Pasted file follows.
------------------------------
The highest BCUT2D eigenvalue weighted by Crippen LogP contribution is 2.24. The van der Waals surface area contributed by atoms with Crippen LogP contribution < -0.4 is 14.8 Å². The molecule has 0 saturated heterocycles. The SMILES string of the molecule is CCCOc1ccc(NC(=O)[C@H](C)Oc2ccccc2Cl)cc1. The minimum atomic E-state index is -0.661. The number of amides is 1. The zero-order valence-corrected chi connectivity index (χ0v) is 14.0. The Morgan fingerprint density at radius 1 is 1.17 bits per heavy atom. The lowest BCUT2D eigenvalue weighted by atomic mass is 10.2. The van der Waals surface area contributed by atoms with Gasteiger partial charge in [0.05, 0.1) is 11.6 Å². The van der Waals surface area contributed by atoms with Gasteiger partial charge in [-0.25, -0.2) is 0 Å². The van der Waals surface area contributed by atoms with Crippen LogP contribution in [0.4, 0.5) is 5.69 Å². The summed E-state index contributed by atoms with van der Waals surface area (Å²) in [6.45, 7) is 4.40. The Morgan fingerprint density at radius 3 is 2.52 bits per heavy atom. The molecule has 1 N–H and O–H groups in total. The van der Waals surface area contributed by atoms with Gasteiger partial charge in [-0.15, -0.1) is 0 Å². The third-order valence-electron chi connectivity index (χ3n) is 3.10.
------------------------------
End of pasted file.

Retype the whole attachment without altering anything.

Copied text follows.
The highest BCUT2D eigenvalue weighted by Crippen LogP contribution is 2.24. The van der Waals surface area contributed by atoms with Crippen LogP contribution < -0.4 is 14.8 Å². The molecule has 0 saturated heterocycles. The SMILES string of the molecule is CCCOc1ccc(NC(=O)[C@H](C)Oc2ccccc2Cl)cc1. The minimum atomic E-state index is -0.661. The number of amides is 1. The zero-order valence-corrected chi connectivity index (χ0v) is 14.0. The Morgan fingerprint density at radius 1 is 1.17 bits per heavy atom. The lowest BCUT2D eigenvalue weighted by atomic mass is 10.2. The van der Waals surface area contributed by atoms with Gasteiger partial charge in [0.05, 0.1) is 11.6 Å². The van der Waals surface area contributed by atoms with Gasteiger partial charge in [-0.25, -0.2) is 0 Å². The van der Waals surface area contributed by atoms with Crippen LogP contribution in [0.4, 0.5) is 5.69 Å². The summed E-state index contributed by atoms with van der Waals surface area (Å²) in [6.45, 7) is 4.40. The Morgan fingerprint density at radius 3 is 2.52 bits per heavy atom. The molecule has 1 N–H and O–H groups in total. The van der Waals surface area contributed by atoms with Gasteiger partial charge in [-0.15, -0.1) is 0 Å². The third-order valence-electron chi connectivity index (χ3n) is 3.10.